The women of Weinsberg, Germany, bring about a peaceful end to a siege. - Hundreds of people in Japan, mainly children, are hospitalised after watching an episode of Pokémon. - A packed circus tent is destroyed by fire in Niterói, Brazil, killing many.
December 16, 1997
Headaches, blurred vision, double vision, nausea, temporary blindness, convulsions and loss of consciousness were all reported. Many of this episodes 'victims' quickly recovered, the sensations lifting soon after the event, but for many it was a trip to the hospital where a number were diagnosed with photosensitive epilepsy.
TV Tokyo, who alone aired that episode, apologised to the Japanese people and an investigation was carried out. Pokemon videos were removed from retailers shelves and the shows producers were questioned at the request of the National Police Agency. Pokemon would be taken off the air for four months before returning in April, 1998, with parts of the shows opening changed and new rules for how long quickly flashing or strobing images can be left on screen.
The incident is often referred to as 'The Pokemon Shock'.
December 17, 1961
The crowd soon became aware of the impending disaster and as one they all made for the exits. People were trampled as the human tide hit the choke points, and as the flames grew behind the crowd they grew more frantic.
Those who made it out would soon hear the screams and cries of those left behind as the entire tent and those within were consumed by the flames in just over five minutes.
A majority of the 500 dead were children.
The fire would not have been as dire had it not been for one fact – the nylon tent imported from India was found not to be made from nylon at all but rather cotton coated in paraffin wax... The official cause of the fire was arson though many investigators believe electrical problems paired with the tent fabric and wax were swept under the rug.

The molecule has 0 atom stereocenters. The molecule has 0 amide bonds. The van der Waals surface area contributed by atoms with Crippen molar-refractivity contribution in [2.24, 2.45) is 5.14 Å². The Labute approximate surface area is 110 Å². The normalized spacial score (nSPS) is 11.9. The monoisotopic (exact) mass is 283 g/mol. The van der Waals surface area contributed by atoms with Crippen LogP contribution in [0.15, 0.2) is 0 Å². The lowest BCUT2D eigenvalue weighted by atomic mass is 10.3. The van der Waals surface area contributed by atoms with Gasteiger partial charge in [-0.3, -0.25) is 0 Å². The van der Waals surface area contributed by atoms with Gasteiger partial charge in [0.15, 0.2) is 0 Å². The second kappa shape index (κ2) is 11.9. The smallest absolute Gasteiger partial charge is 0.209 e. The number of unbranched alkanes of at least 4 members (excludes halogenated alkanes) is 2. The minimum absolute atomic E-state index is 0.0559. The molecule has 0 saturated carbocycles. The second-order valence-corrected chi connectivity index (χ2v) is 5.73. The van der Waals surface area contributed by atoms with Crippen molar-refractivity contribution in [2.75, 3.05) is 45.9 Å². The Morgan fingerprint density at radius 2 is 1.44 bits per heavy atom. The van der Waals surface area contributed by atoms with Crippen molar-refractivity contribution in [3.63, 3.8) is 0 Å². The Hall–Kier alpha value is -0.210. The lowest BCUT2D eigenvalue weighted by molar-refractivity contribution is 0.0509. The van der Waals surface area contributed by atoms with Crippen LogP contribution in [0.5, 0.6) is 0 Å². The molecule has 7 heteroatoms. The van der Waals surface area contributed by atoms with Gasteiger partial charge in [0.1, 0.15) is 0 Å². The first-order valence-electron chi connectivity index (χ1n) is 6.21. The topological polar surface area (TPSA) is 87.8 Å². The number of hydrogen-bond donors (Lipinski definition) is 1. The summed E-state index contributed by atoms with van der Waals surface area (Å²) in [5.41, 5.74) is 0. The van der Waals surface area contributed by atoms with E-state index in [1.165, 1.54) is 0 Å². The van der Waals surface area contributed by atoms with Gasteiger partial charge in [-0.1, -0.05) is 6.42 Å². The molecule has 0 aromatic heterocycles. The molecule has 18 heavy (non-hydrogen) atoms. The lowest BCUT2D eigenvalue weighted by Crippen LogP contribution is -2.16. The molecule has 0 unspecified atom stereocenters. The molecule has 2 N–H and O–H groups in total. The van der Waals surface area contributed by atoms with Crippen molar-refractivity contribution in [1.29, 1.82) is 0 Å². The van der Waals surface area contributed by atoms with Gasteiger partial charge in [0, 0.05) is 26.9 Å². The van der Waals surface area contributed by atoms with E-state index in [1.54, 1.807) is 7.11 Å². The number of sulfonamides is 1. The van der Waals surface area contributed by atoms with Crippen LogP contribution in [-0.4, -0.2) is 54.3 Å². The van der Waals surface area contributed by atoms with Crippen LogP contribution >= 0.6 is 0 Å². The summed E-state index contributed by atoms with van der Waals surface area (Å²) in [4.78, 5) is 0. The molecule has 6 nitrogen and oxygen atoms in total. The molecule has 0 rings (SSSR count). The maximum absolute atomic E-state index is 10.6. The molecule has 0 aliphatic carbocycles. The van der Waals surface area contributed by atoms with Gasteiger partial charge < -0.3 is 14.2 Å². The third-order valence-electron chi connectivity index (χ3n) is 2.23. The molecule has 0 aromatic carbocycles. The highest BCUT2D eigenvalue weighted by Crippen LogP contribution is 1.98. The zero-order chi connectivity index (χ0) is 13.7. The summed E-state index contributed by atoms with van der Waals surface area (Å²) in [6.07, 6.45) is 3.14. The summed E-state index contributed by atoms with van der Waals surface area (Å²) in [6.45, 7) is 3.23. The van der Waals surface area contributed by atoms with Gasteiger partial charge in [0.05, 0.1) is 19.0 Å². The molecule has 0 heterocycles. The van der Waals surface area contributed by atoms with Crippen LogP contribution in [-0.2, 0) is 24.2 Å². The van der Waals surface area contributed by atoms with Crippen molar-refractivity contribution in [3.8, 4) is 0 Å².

December 21, 1140
The siege begins in the way most things did back then – a King (in this case Konrad III) is slighted by a Duke (in this case the Duke of Welf), the King berates the duke in front of his men causing the Duke to sulk off and refuse to pay tax to his king any longer. This of course upset the King who sent his army to besiege the Dukes castle.
Unfortunately for the King the Duke was well equipped to sit out a siege for weeks, with not only stockpiles within the castle, but also many secret access ways to bring in further supplies. However all of this was soon discovered and the Duke and his people were trapped.
The King soon threatened to burn the castle down around the besieged inhabitants if the men would not surrender. The women and children were told that they were allowed to leave.
On the morning of the 21st December, 1140, the women of Weinsberg sent a message to the King asking if they would be permitted to take whatever they could carry with them.
The King agreed to this.
Soon the women left the castle... and on their backs and in their arms they carried their husbands, sons and fathers. The King refusing to dishonour his own agreement allowed this to take place and thankful for the Kings integrity the Duke and his estate renewed their allegiance with the King.
The castle ruins today are now known as “Weibertreu " which translates to "wifely loyalty".